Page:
Consider this comment from the article:
The [PeopleSoft] board decided to fire CEO Craig Conway because it was dismayed by his display of “situational ethics” when he made misleading statements to analysts that Oracle’s hostile-buyout bid wouldn’t cut into sales, when the company already knew that it would.
Such statements by Conway could result in disciplinary actions by the US Securities and Exchange Commission or shareholder lawsuits on the grounds that he was deliberately deceiving the market, eWeek says, adding: “The PeopleSoft board became particularly troubled when Conway acknowledged in a videotaped deposition that he made the statement to downplay the potential damage to PeopleSoft sales.”
As the eWeek article states, more than sales have been damaged: PeopleSoft’s credibility in the market has also been tarnished by this testimony.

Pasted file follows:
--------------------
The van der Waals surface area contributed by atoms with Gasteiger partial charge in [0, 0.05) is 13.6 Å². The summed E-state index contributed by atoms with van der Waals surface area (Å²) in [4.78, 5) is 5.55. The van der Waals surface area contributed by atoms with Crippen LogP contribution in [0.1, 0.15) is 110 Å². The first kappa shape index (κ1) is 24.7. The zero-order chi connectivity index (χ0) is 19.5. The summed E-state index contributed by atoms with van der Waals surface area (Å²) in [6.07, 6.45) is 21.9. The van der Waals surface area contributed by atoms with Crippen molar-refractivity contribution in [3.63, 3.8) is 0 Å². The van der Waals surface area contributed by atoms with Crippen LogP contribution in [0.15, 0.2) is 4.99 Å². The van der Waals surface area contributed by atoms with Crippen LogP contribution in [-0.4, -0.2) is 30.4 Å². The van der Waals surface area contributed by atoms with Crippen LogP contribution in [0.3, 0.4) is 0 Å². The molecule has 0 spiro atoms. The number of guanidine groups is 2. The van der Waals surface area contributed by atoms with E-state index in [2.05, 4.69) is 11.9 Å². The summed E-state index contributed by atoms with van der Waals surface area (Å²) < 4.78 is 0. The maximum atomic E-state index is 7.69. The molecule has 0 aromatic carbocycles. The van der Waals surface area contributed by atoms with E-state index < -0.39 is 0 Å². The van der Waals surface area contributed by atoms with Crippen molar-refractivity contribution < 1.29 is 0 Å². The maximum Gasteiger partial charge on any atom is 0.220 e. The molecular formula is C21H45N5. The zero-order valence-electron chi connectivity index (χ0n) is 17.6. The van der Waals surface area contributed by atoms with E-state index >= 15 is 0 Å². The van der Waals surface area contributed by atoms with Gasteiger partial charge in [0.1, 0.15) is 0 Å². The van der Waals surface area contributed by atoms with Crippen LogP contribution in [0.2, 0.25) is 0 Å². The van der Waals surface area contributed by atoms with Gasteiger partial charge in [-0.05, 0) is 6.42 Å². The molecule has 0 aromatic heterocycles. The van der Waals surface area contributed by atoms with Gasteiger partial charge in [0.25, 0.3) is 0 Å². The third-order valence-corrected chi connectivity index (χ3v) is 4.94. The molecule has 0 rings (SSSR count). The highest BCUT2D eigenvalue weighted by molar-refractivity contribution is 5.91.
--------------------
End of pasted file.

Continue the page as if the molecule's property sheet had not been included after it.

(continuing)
Last month, I posted commentary on Oracle’s tarnished reputation citing published market research that said positive opinion of Oracle continues to decline significantly, as does trust in Oracle, as a result of the drawn-out battle for PeopleSoft and some alleged questionable behaviour by Oracle CEO Larry Ellison and other senior executives: in September, a US appeals court reinstated a class action lawsuit filed by angry shareholders against Oracle and top executives (including CEO Ellison), citing suspicious insider stock sales, public boasting by executives and highly optimistic financial forecasts.
What this illustrates is situations that seem to be all too common in business these days – flexible corporate ethics: behaviour by executive leaders that shifts with the sands and bends in the wind to suit the occasion, which results in diminished trust by everyone – especially customers, shareholders and employees. There’s clearly no comparison with scandals such as Enron or Worldcom, but you do tend to think of the leaders of those companies when you read about how PeopleSoft’s and Oracle’s leaders are found to have behaved.
I’m all for free markets, but tales like this make you see why regulatory oversight as embodied in Sarbanes-Oxley, for example, is a real necessity.